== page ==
A Glimpse into Tumor Metabolism by Magnetic Resonance Spectroscopy: Choline Compounds and Choline Kinase Gene Expression in Human Breast Cancer
SD Herberger, D Kaul, CB Adkins, BL Smith, LL Cheng, MR Lentz, EF Brachtel. Massachusetts General Hospital, Boston
Background: Magnetic resonance (MR) imaging of the breast is a highly sensitive technique with increasing importance in the diagnosis of breast cancer, especially when multifocality is suspected or the tumor is not visible on mammography. However, tissue biopsies to fully characterize the MR-detected abnormalities are often necessary. MR spectroscopy is a further development that allows functional in vivo analysis of the tissue by assessing tissue metabolism. Prior cell-line studies indicated that the metabolic pathway catalyzed by the enzyme choline kinase- (CHK) is increased in malignancies. By studying human breast cancer tissue, we wish to correlate MR spectroscopy of the metabolite choline with molecular analysis of CHK and histopathological features.
Design: Fresh tissue samples of 5 invasive ductal carcinomas (IDC) and 5 invasive lobular carcinomas (ILC) were examined by MR spectroscopy with measurements of choline compounds. Molecular analysis of CHK mRNA was performed by real time PCR (qPCR) after laser capture microdissection and RNA extraction of malignant epithelial cells. Adjacent normal tissue served as matched control. Correlations between cholines, the corresponding CHK mRNA levels and histopathological tumor types were evaluated with standard statistical software.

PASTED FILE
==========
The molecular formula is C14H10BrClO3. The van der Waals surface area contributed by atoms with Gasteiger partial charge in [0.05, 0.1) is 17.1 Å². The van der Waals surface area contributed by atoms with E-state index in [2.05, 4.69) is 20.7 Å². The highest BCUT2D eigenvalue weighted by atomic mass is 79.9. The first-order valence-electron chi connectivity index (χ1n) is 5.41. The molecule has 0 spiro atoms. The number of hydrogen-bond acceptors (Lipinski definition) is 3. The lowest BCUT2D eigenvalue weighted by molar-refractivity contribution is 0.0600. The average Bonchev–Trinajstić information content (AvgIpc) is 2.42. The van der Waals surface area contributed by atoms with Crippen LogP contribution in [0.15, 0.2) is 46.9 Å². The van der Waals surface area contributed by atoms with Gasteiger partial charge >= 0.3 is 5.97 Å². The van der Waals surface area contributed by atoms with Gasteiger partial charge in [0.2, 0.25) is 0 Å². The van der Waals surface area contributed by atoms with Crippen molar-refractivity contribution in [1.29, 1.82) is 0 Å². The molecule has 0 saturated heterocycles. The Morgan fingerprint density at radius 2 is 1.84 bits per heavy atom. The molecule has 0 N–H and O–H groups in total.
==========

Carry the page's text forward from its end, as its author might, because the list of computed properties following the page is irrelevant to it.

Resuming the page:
Results: Higher expressions of CHK mRNA are associated with lower values of choline compounds in both IDC and ILC tumor samples (IDC: r2=0.91, p<0.012; ILC r2=0.78, p<0.047). Increased CHK mRNA levels in ILC result in more than 2.6-time reductions in choline compounds when compared with IDC. Matched benign tissue did not show decreased choline or increased CHK mRNA levels.
Conclusions: We show that CHK levels are inversely correlated with choline intensity in representative human breast cancer samples. Our results indicate that MR spectroscopy may differentiate malignant from benign tissue. Based on metabolomic characteristics, it may even be possible to distinguish morphologic subtypes of breast cancer such as lobular or ductal types. Further studies of the complete choline pathways will advance the understanding of both metabolic characteristics in human breast cancer and their features in MR spectroscopy.
Monday, March 9, 2009 1:00 PM
Poster Session II # 41, Monday Afternoon